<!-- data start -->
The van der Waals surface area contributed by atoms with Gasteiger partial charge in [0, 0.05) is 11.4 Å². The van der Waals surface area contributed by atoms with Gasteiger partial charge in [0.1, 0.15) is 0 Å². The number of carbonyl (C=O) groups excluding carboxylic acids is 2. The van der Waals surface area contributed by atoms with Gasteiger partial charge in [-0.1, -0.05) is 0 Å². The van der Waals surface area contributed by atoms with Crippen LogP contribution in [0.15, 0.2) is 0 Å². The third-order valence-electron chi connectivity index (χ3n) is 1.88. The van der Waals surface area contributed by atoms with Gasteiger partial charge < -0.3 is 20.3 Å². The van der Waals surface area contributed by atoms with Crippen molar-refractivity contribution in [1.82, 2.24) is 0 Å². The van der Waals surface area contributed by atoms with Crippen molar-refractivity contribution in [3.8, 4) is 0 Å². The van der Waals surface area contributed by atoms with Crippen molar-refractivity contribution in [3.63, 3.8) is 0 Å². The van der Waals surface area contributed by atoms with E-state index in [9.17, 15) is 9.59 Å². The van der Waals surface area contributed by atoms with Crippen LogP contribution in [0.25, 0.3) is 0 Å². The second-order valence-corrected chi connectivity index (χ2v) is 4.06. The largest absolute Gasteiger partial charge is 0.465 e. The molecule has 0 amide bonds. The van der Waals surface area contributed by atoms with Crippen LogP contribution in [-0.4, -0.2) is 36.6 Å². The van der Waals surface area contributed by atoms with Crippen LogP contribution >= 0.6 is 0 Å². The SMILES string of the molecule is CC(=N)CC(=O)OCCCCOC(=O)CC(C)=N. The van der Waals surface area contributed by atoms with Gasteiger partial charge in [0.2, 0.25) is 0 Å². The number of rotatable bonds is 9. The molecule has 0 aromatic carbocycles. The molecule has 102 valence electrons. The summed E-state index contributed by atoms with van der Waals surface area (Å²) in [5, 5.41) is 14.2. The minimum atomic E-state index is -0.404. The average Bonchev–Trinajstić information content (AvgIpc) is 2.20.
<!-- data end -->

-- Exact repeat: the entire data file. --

The van der Waals surface area contributed by atoms with Gasteiger partial charge in [0, 0.05) is 11.4 Å². The van der Waals surface area contributed by atoms with Gasteiger partial charge in [0.1, 0.15) is 0 Å². The number of carbonyl (C=O) groups excluding carboxylic acids is 2. The van der Waals surface area contributed by atoms with Gasteiger partial charge in [-0.1, -0.05) is 0 Å². The van der Waals surface area contributed by atoms with Crippen LogP contribution in [0.15, 0.2) is 0 Å². The third-order valence-electron chi connectivity index (χ3n) is 1.88. The van der Waals surface area contributed by atoms with Gasteiger partial charge < -0.3 is 20.3 Å². The van der Waals surface area contributed by atoms with Crippen molar-refractivity contribution in [1.82, 2.24) is 0 Å². The van der Waals surface area contributed by atoms with Crippen molar-refractivity contribution in [3.8, 4) is 0 Å². The van der Waals surface area contributed by atoms with Crippen molar-refractivity contribution in [3.63, 3.8) is 0 Å². The van der Waals surface area contributed by atoms with E-state index in [9.17, 15) is 9.59 Å². The van der Waals surface area contributed by atoms with Crippen LogP contribution in [0.25, 0.3) is 0 Å². The second-order valence-corrected chi connectivity index (χ2v) is 4.06. The largest absolute Gasteiger partial charge is 0.465 e. The molecule has 0 amide bonds. The van der Waals surface area contributed by atoms with Crippen LogP contribution in [-0.4, -0.2) is 36.6 Å². The van der Waals surface area contributed by atoms with Crippen LogP contribution >= 0.6 is 0 Å². The SMILES string of the molecule is CC(=N)CC(=O)OCCCCOC(=O)CC(C)=N. The van der Waals surface area contributed by atoms with Gasteiger partial charge in [0.2, 0.25) is 0 Å². The number of rotatable bonds is 9. The molecule has 0 aromatic carbocycles. The molecule has 102 valence electrons. The summed E-state index contributed by atoms with van der Waals surface area (Å²) in [5, 5.41) is 14.2. The minimum atomic E-state index is -0.404. The average Bonchev–Trinajstić information content (AvgIpc) is 2.20.